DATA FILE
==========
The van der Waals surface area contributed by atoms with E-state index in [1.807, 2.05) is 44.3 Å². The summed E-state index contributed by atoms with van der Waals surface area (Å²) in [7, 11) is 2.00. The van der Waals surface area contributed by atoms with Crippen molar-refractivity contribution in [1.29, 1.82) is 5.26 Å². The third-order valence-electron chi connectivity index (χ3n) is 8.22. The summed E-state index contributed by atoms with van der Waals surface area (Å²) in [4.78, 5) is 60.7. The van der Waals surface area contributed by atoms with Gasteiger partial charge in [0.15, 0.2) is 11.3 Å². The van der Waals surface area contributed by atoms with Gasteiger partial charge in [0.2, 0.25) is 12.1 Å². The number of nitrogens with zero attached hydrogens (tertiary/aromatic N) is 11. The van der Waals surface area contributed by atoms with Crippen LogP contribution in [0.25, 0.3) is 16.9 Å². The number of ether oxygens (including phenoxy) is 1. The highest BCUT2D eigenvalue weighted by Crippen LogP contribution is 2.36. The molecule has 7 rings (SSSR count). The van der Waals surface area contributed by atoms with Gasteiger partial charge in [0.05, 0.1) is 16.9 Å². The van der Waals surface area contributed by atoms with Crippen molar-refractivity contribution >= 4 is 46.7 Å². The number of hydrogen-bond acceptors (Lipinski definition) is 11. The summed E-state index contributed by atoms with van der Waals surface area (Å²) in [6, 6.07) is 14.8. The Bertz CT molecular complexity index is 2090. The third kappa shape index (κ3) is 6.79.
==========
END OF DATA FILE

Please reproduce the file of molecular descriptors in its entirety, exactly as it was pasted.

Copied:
The van der Waals surface area contributed by atoms with E-state index in [1.807, 2.05) is 44.3 Å². The summed E-state index contributed by atoms with van der Waals surface area (Å²) in [7, 11) is 2.00. The van der Waals surface area contributed by atoms with Crippen molar-refractivity contribution in [1.29, 1.82) is 5.26 Å². The third-order valence-electron chi connectivity index (χ3n) is 8.22. The summed E-state index contributed by atoms with van der Waals surface area (Å²) in [4.78, 5) is 60.7. The van der Waals surface area contributed by atoms with Gasteiger partial charge in [0.15, 0.2) is 11.3 Å². The van der Waals surface area contributed by atoms with Gasteiger partial charge in [0.2, 0.25) is 12.1 Å². The number of nitrogens with zero attached hydrogens (tertiary/aromatic N) is 11. The van der Waals surface area contributed by atoms with Crippen LogP contribution in [0.25, 0.3) is 16.9 Å². The number of ether oxygens (including phenoxy) is 1. The highest BCUT2D eigenvalue weighted by Crippen LogP contribution is 2.36. The molecule has 7 rings (SSSR count). The van der Waals surface area contributed by atoms with Gasteiger partial charge in [0.05, 0.1) is 16.9 Å². The van der Waals surface area contributed by atoms with Crippen molar-refractivity contribution >= 4 is 46.7 Å². The number of hydrogen-bond acceptors (Lipinski definition) is 11. The summed E-state index contributed by atoms with van der Waals surface area (Å²) in [6, 6.07) is 14.8. The Bertz CT molecular complexity index is 2090. The third kappa shape index (κ3) is 6.79.